And why did MacKinnon make his error of rebellion in the first place? Because he projected onto society his hatred of his father:
Dave's father was one of the nastiest little tyrants that ever dominated a household under the guise of loving-kindness . . . The boy's natural independence, crushed at home, rebelled blindly at every sort of discipline, authority, or criticism which he encountered elsewhere and subconsciously identified with the not-to-be-criticized paternal authority.
Heinlein's most symbolically sophisticated presentation of his second subjective crisis is to be found in the short novel "Waldo." Waldo is a sick misanthropic genius who lives by himself in an artificial satellite. His only contacts with the Earth are via remote-control devices. At the risk of death, Waldo comes to Earth, recognizes a symbol of the Other in the form of an ancient Pennsylvania hex doctor, and as a result solves both society's problems and his own, healing his body and turning himself into a masterful ballet-tap dancer and brain surgeon.
While Heinlein's recapitulations of his earlier crises in "Misfit" and "1f This Goes On --" were of aid in telling him where he had been, they were not solutions to his present crisis. They did not answer the question that can only be asked after Libby has earned his place in society, after Waldo has made himself a dancer and surgeon: ls it enough to be a competent man among other adult men, or is there more to life? What dedication is worth the devotion of a lifetime?
ln order to complete the monomythic journey successfully, a death is indicated -- the death, that is, of the old limited Self. As token of this death, Libby faints in the midst of his calculations. Waldo surrenders himself in all his frailty to the overwhelming gravity of Earth, which may kill him. MacKinnon, in escaping with his warning, dives under a deadly force Barrier, even though to do so may kill him -- and is hurt so badly that he is taken for dead.
However, the thought of the death of the Self with which the 32-year-old Heinlein was faced did not come easily to him. This may have been because he had come near to physical death in the illness -- tuberculosis -- that had ended his Navy career. And it may have been because Heinlein was consciously satisfied with his present familiar Self, as he had not been when he lived under the spell of the tyrant, and again as he had not been when he was an outsider to society.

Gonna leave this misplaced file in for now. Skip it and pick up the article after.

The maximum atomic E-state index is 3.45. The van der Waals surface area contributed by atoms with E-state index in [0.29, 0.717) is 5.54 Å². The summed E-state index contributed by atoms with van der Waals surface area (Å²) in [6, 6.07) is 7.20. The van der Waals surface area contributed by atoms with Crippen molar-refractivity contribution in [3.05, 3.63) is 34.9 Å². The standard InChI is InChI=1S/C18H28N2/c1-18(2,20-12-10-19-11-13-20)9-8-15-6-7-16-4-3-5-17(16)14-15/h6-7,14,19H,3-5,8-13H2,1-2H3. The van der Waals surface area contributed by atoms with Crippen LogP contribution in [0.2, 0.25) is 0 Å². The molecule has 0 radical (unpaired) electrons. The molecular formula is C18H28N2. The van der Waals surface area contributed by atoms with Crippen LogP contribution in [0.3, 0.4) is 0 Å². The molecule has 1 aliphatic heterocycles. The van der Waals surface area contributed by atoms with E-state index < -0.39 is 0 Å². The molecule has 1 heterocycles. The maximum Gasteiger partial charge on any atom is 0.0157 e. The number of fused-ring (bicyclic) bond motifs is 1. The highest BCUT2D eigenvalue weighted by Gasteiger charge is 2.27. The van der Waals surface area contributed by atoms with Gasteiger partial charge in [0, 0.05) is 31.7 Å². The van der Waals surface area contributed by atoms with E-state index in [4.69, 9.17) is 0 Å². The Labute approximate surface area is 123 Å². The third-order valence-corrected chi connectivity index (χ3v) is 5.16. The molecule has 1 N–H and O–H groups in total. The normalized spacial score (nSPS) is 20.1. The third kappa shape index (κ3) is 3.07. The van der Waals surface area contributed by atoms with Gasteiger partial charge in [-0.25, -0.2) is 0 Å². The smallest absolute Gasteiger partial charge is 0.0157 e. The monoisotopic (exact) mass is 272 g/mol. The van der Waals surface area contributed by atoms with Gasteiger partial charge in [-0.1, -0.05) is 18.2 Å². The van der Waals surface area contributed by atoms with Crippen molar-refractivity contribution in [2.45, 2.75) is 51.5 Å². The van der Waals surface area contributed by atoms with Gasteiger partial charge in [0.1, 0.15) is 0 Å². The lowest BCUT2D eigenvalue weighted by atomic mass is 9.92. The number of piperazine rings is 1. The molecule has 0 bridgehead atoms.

Of Heinlein's first five published stories, two --"Misfit," his second, and "If This Goes On --", his fourth -- were recapitulations. The other three addressed themselves to this question of the death of the ego.
Heinlein's first story, "Life-Line," poses the question: What sort of man can bear the knowledge of the absolute certainty of his own death? The answer that Heinlein arrives at is: A man not very like the present Robert Heinlein. Some kind of queer, stoical foreigner, perhaps.
In "Life-Line," Hugo Pinero, a gross, fat, white, foreign-born man, appears with a machine that can accurately predict the date of any man's death. We are shown examples of its accuracy -- both a reporter and a young bride die as inevitably as we are told they must. Pinero is opposed by members of the Academy of Science, who refuse to examine the evidence, and opposed by a corrupt insurance industry, which is losing money because of the accuracy of his predictions. The insurance industry has Pinero assassinated. When he is dead, it is discovered that he knew the time of his own death, and that he met death calmly. Those who discover this fact are not as calm. They destroy the sealed envelopes that contain the dates on which they will die. And so the story ends -- inconclusively.
Heinlein's third story, "Requiem" (Astounding, January 1940), returns to this question again. "Requiem" asks: What conditions would make it possible for a man like me to die'? Answer: You might willingly die to gain your heart's desire, but only when you are very very old, and only if given outside aid in the crucial moment.